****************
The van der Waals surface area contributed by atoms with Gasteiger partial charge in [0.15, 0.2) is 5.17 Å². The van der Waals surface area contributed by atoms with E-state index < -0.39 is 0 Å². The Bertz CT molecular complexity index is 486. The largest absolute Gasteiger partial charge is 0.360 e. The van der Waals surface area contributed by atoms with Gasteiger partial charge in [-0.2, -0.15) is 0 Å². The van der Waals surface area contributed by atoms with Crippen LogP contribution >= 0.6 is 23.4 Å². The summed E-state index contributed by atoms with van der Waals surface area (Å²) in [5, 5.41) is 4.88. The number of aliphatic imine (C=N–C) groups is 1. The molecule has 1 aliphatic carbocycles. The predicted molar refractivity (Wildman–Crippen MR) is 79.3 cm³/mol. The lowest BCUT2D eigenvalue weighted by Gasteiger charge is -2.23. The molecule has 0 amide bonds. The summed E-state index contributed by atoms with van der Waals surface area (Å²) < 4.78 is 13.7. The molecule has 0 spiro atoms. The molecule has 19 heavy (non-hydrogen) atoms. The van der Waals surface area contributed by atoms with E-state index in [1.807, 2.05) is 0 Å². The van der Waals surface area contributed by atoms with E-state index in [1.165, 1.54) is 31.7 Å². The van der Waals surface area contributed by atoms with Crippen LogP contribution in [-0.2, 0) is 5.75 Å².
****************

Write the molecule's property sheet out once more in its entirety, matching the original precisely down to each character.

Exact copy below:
The van der Waals surface area contributed by atoms with Gasteiger partial charge in [0.15, 0.2) is 5.17 Å². The van der Waals surface area contributed by atoms with E-state index < -0.39 is 0 Å². The Bertz CT molecular complexity index is 486. The largest absolute Gasteiger partial charge is 0.360 e. The van der Waals surface area contributed by atoms with Gasteiger partial charge in [-0.2, -0.15) is 0 Å². The van der Waals surface area contributed by atoms with Crippen LogP contribution >= 0.6 is 23.4 Å². The summed E-state index contributed by atoms with van der Waals surface area (Å²) in [5, 5.41) is 4.88. The number of aliphatic imine (C=N–C) groups is 1. The molecule has 1 aliphatic carbocycles. The predicted molar refractivity (Wildman–Crippen MR) is 79.3 cm³/mol. The lowest BCUT2D eigenvalue weighted by Gasteiger charge is -2.23. The molecule has 0 amide bonds. The summed E-state index contributed by atoms with van der Waals surface area (Å²) < 4.78 is 13.7. The molecule has 0 spiro atoms. The molecule has 19 heavy (non-hydrogen) atoms. The van der Waals surface area contributed by atoms with E-state index in [1.807, 2.05) is 0 Å². The van der Waals surface area contributed by atoms with E-state index in [1.165, 1.54) is 31.7 Å². The van der Waals surface area contributed by atoms with Crippen LogP contribution in [-0.2, 0) is 5.75 Å².